Mental Health Training

Advocating a ‘Whole Business Approach’ to Mental Health Training, by Jane McNeice

Posted by on 25 Nov, 2020 in Mental Health |

Advocating a ‘Whole Business Approach’ to Mental Health Training, by Jane McNeice

As a mental health training provider who has been offering courses since 2015, we’ve had the privilege of working with a diverse range of industries across all business sectors. We’ve delivered in many venues from small community halls, churches, airports, state of the art office suites, to high-security environments, and met some fascinating people, including Benedictine monks! Some of our clients opt for individual delegate places through our open online and face-to-face courses. Some purchase one-off in-house courses and others require our training services on a larger scale as part of more comprehensive mental health and wellbeing plans.

Where to start?

Most clients recognise that Rome wasn’t built in a day, and that commitment to mental health and wellbeing are long-term works in progress. With this in mind, it’s sometimes the case that clients want to start that journey but aren’t entirely sure where to start. In reality, there isn’t intrinsically a right or wrong way to start. Some clients will opt for an individual delegate place on our open courses so they can sample the learning experience. In contrast, others take a bottom-up approach and use shorter taster courses to establish employee interest. Some take a top-down approach by training senior leaders first. We always advocate that employers need to establish what they are trying to achieve first and foremost, otherwise we can end up with the tail wagging the dog. Once we understand the wellbeing needs of your business and the issues you are experiencing, we can tailor packages. We aim to meet your needs to maximum benefit, balanced against resources such as budgets and time scales. Sometimes it’s about maximising the snowball effect by having key people access our courses who may then promote and market the benefits internally to generate interest before commitment. This can be one of several strategies for over-coming stigma, culture, and other barriers to employee engagement by providing reassurance to others. Marketing courses internally within client businesses is as much a part of our maximising reach as the marketing we do as a training provider to prospective clients.

What courses?

There is no right or wrong way, but rather the right way for your business. However, one thing we do advocate is ensuring that gaps in knowledge and skills are closed. For example, suppose we train up Mental Health First Aiders, but don’t train managers in how to support their employee mental health, then we have a significant management skills gap within that business. For example, a Mental Health First Aider is unlikely to undertake a stress risk assessment with an employee, unless they too are a Manager. Stress risk assessment isn’t something we focus on within MHFA. However, we do focus on undertaking stress risk assessments in our Manager courses, because this is a task a Manager, unlike a Mental Health First Aider, is likely to do. They are two entirely different roles, with different expectations and responsibilities, albeit there is some overlap. We also advocate a process of capacity building within a business in a way to overcome potential stigma and fear barriers. Some employees experiencing mental health distress may not choose to go to their Line Manager, but in fact may feel more comfortable speaking to a Mental Health First Aider. We need the pool of supporting mental health ‘helpers’ to be as diverse as the workforce or at least as diverse as those in need of support.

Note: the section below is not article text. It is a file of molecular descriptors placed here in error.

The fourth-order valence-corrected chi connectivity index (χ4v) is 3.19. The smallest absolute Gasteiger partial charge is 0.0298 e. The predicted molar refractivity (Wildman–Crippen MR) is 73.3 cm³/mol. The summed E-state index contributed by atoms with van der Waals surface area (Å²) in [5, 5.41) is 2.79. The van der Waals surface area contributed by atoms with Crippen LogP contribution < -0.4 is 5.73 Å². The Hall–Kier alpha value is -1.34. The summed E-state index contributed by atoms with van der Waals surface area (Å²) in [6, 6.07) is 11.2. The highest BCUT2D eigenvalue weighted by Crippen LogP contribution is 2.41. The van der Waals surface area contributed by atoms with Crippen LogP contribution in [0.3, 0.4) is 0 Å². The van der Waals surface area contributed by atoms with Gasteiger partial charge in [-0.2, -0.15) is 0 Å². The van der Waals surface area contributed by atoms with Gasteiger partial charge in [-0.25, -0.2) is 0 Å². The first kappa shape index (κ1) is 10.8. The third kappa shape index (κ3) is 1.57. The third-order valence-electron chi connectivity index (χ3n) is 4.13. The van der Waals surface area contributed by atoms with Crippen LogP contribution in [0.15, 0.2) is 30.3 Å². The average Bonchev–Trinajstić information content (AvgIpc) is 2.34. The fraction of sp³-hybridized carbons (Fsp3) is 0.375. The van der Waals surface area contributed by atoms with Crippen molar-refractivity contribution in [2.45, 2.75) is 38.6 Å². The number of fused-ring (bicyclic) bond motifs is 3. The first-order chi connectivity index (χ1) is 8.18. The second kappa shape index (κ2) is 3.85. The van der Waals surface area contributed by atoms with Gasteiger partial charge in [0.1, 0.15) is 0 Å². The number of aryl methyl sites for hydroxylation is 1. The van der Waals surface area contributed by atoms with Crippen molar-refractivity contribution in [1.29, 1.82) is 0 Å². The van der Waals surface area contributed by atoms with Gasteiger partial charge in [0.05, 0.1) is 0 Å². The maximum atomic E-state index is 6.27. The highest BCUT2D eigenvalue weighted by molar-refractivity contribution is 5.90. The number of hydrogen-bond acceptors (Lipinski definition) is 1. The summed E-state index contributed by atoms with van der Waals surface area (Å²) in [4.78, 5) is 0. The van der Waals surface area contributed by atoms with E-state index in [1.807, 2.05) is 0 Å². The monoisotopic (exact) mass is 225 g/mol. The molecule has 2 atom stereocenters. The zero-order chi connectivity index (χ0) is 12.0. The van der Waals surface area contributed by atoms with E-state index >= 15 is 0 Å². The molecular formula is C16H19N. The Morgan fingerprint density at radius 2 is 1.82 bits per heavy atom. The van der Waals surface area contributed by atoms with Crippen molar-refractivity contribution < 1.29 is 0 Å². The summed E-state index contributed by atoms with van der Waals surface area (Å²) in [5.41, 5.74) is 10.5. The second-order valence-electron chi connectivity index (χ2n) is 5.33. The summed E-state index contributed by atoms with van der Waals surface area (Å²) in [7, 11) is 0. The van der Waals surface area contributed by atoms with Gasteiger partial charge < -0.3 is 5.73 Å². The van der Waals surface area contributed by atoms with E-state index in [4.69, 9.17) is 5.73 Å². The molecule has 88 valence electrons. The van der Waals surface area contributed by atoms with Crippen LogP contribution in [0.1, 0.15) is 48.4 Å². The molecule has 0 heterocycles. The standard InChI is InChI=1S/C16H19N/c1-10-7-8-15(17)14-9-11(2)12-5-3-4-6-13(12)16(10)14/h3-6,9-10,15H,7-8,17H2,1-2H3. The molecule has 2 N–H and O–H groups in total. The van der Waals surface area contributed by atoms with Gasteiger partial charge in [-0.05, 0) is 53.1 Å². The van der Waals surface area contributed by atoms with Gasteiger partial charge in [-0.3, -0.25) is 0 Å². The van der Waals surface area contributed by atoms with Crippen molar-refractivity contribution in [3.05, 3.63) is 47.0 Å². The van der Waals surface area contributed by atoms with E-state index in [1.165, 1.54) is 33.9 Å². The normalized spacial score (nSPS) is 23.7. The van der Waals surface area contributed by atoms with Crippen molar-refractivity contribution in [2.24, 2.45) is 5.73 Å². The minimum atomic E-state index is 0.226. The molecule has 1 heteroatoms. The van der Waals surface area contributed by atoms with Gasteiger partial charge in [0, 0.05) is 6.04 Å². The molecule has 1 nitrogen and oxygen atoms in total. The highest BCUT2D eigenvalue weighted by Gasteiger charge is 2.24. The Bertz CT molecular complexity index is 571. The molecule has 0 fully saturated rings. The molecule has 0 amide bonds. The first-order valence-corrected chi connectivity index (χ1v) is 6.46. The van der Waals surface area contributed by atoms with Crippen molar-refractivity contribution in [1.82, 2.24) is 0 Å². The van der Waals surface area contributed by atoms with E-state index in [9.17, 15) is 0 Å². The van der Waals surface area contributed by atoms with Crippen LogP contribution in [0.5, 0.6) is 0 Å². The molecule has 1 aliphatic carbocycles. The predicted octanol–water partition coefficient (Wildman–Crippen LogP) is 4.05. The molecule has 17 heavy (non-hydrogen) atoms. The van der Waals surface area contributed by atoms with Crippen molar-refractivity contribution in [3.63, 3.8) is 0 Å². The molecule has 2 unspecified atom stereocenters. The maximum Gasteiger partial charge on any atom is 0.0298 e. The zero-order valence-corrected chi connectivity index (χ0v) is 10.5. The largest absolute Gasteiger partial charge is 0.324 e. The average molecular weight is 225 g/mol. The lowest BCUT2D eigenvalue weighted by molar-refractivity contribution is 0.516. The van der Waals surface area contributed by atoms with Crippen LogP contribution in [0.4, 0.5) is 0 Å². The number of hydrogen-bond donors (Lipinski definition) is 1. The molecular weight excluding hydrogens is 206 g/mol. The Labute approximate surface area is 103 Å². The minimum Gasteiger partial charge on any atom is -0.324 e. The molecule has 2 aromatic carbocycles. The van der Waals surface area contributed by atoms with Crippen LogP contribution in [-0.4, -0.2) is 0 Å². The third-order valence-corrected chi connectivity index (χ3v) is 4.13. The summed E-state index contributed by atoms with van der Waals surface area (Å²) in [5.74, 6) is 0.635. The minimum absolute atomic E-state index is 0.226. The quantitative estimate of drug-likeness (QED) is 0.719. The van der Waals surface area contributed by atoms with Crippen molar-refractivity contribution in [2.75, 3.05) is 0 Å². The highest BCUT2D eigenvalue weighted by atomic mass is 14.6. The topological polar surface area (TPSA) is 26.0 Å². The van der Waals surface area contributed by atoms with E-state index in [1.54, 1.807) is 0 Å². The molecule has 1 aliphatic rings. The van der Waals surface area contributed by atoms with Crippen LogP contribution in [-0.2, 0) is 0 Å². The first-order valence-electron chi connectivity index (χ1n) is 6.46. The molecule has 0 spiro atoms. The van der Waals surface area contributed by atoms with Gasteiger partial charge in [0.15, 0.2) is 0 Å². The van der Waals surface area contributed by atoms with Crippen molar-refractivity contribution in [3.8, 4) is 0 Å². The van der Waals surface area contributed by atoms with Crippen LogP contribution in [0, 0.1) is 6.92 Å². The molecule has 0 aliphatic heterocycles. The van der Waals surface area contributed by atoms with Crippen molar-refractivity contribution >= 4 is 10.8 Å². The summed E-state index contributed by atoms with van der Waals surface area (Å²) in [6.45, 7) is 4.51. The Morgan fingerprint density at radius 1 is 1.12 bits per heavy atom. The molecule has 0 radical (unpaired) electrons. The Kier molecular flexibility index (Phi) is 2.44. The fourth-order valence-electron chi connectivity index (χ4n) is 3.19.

Improving mental health across your organisation

Increasing mental health literacy is also an evidence-based protective factor for everyone’s mental health. With this in mind, we want to increase levels of mental health literacy across an entire workforce wherever we can, as this increases the organisation-wide protection. When we train portions of a workforce in mental health or train portions of people in mental health first responder roles, we create a group of people who others are likely to look towards when they need help and support. This we know is essential, but this should also sit alongside us as individuals having personal responsibility, knowledge and skills to support our own mental health self-care, and only by raising mental health literacy across everyone do we achieve this.

Our guarantee on training

From time to time, particularly in the current climate of unplanned absence due to Covid-19, delegates may not be able to attend their training as planned on the day – life happens! For our clients, we ensure everyone who was scheduled to participate in the training still receives it. We run a rolling program of open courses, so we allow any delegate who was listed on the original course register but was unable to attend on the day, a free of charge place on the next available open course. This guarantees the client’s full cohort has received the training as intended and avoiding the gap “I missed that training course because I was…”.

It’s important to understand that not every employee needs the same training course. Not everyone wants to be a Life Assisting Care Giver, Mental Health First Aider, or i-ACT Practitioner, so it’s important to find the right course for the individual, both in terms of their workplace role, existing knowledge of mental health (if any), and their levels of comfort in supporting others.

If you’d like to understand how Mind Matters can best meet your business mental health training needs, we’d be happy to have a discussion and explore the outcomes you seek to achieve.